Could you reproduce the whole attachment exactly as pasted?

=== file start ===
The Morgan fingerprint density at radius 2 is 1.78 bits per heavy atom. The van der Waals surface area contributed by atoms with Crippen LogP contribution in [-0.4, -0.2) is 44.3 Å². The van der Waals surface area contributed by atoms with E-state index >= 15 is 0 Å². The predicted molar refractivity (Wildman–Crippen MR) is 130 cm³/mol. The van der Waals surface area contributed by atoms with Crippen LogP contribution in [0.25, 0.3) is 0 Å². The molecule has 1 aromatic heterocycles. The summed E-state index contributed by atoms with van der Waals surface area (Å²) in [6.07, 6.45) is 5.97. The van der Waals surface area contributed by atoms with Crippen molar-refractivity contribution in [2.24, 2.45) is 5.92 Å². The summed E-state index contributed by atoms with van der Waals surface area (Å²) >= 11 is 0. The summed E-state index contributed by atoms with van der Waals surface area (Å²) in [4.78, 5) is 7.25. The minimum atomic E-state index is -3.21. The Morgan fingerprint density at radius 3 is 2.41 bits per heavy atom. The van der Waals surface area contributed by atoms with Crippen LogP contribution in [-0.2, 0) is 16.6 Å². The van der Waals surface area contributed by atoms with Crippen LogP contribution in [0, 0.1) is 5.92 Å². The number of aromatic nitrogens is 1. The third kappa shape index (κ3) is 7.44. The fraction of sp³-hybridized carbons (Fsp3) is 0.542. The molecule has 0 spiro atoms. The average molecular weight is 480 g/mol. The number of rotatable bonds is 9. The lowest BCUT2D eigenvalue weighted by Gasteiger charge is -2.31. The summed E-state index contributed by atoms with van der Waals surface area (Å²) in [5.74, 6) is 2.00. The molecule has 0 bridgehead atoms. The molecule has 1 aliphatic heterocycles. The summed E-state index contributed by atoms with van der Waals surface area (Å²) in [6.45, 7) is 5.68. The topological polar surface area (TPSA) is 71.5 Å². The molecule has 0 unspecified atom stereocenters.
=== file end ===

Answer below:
The Morgan fingerprint density at radius 2 is 1.78 bits per heavy atom. The van der Waals surface area contributed by atoms with Crippen LogP contribution in [-0.4, -0.2) is 44.3 Å². The van der Waals surface area contributed by atoms with E-state index >= 15 is 0 Å². The predicted molar refractivity (Wildman–Crippen MR) is 130 cm³/mol. The van der Waals surface area contributed by atoms with Crippen LogP contribution in [0.25, 0.3) is 0 Å². The molecule has 1 aromatic heterocycles. The summed E-state index contributed by atoms with van der Waals surface area (Å²) in [6.07, 6.45) is 5.97. The van der Waals surface area contributed by atoms with Crippen molar-refractivity contribution in [2.24, 2.45) is 5.92 Å². The summed E-state index contributed by atoms with van der Waals surface area (Å²) >= 11 is 0. The summed E-state index contributed by atoms with van der Waals surface area (Å²) in [4.78, 5) is 7.25. The minimum atomic E-state index is -3.21. The Morgan fingerprint density at radius 3 is 2.41 bits per heavy atom. The van der Waals surface area contributed by atoms with Crippen LogP contribution in [-0.2, 0) is 16.6 Å². The van der Waals surface area contributed by atoms with Crippen LogP contribution in [0, 0.1) is 5.92 Å². The number of aromatic nitrogens is 1. The third kappa shape index (κ3) is 7.44. The fraction of sp³-hybridized carbons (Fsp3) is 0.542. The molecule has 0 spiro atoms. The average molecular weight is 480 g/mol. The number of rotatable bonds is 9. The lowest BCUT2D eigenvalue weighted by Gasteiger charge is -2.31. The summed E-state index contributed by atoms with van der Waals surface area (Å²) in [5.74, 6) is 2.00. The molecule has 0 bridgehead atoms. The molecule has 1 aliphatic heterocycles. The summed E-state index contributed by atoms with van der Waals surface area (Å²) in [6.45, 7) is 5.68. The topological polar surface area (TPSA) is 71.5 Å². The molecule has 0 unspecified atom stereocenters.